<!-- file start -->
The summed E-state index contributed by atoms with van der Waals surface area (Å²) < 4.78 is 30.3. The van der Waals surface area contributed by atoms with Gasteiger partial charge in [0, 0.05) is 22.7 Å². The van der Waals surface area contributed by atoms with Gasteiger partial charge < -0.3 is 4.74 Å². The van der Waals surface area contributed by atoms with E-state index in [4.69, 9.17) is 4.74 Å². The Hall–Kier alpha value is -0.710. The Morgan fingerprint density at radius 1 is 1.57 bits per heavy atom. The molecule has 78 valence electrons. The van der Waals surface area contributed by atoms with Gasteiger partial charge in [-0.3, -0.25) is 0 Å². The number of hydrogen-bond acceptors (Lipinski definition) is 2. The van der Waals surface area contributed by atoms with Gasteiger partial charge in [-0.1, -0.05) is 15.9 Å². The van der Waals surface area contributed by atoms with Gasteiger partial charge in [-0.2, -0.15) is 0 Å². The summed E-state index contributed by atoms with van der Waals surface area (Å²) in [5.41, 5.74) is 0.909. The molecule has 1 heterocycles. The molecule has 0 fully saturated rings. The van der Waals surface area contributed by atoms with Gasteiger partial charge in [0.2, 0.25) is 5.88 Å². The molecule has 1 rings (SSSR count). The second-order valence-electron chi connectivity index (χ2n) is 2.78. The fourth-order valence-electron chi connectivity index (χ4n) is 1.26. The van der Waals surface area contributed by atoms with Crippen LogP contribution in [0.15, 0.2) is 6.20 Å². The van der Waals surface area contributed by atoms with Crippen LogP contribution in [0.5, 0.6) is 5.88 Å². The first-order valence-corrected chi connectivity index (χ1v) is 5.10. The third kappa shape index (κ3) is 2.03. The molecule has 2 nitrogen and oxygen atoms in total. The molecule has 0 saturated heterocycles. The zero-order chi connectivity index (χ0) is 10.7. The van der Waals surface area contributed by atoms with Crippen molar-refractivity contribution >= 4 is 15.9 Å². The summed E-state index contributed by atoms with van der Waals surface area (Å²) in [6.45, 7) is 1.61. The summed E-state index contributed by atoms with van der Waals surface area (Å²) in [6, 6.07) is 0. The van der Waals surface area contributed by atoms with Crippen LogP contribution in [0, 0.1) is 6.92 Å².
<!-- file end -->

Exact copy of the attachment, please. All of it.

The summed E-state index contributed by atoms with van der Waals surface area (Å²) < 4.78 is 30.3. The van der Waals surface area contributed by atoms with Gasteiger partial charge in [0, 0.05) is 22.7 Å². The van der Waals surface area contributed by atoms with Gasteiger partial charge < -0.3 is 4.74 Å². The van der Waals surface area contributed by atoms with E-state index in [4.69, 9.17) is 4.74 Å². The Hall–Kier alpha value is -0.710. The Morgan fingerprint density at radius 1 is 1.57 bits per heavy atom. The molecule has 78 valence electrons. The van der Waals surface area contributed by atoms with Gasteiger partial charge in [-0.3, -0.25) is 0 Å². The number of hydrogen-bond acceptors (Lipinski definition) is 2. The van der Waals surface area contributed by atoms with Gasteiger partial charge in [-0.1, -0.05) is 15.9 Å². The van der Waals surface area contributed by atoms with Gasteiger partial charge in [-0.2, -0.15) is 0 Å². The summed E-state index contributed by atoms with van der Waals surface area (Å²) in [5.41, 5.74) is 0.909. The molecule has 1 heterocycles. The molecule has 0 fully saturated rings. The van der Waals surface area contributed by atoms with Gasteiger partial charge in [0.2, 0.25) is 5.88 Å². The molecule has 1 rings (SSSR count). The second-order valence-electron chi connectivity index (χ2n) is 2.78. The fourth-order valence-electron chi connectivity index (χ4n) is 1.26. The van der Waals surface area contributed by atoms with Crippen LogP contribution in [0.15, 0.2) is 6.20 Å². The van der Waals surface area contributed by atoms with Crippen LogP contribution in [0.5, 0.6) is 5.88 Å². The first-order valence-corrected chi connectivity index (χ1v) is 5.10. The third kappa shape index (κ3) is 2.03. The molecule has 2 nitrogen and oxygen atoms in total. The molecule has 0 saturated heterocycles. The zero-order chi connectivity index (χ0) is 10.7. The van der Waals surface area contributed by atoms with Crippen molar-refractivity contribution >= 4 is 15.9 Å². The summed E-state index contributed by atoms with van der Waals surface area (Å²) in [6.45, 7) is 1.61. The summed E-state index contributed by atoms with van der Waals surface area (Å²) in [6, 6.07) is 0. The van der Waals surface area contributed by atoms with Crippen LogP contribution in [0, 0.1) is 6.92 Å².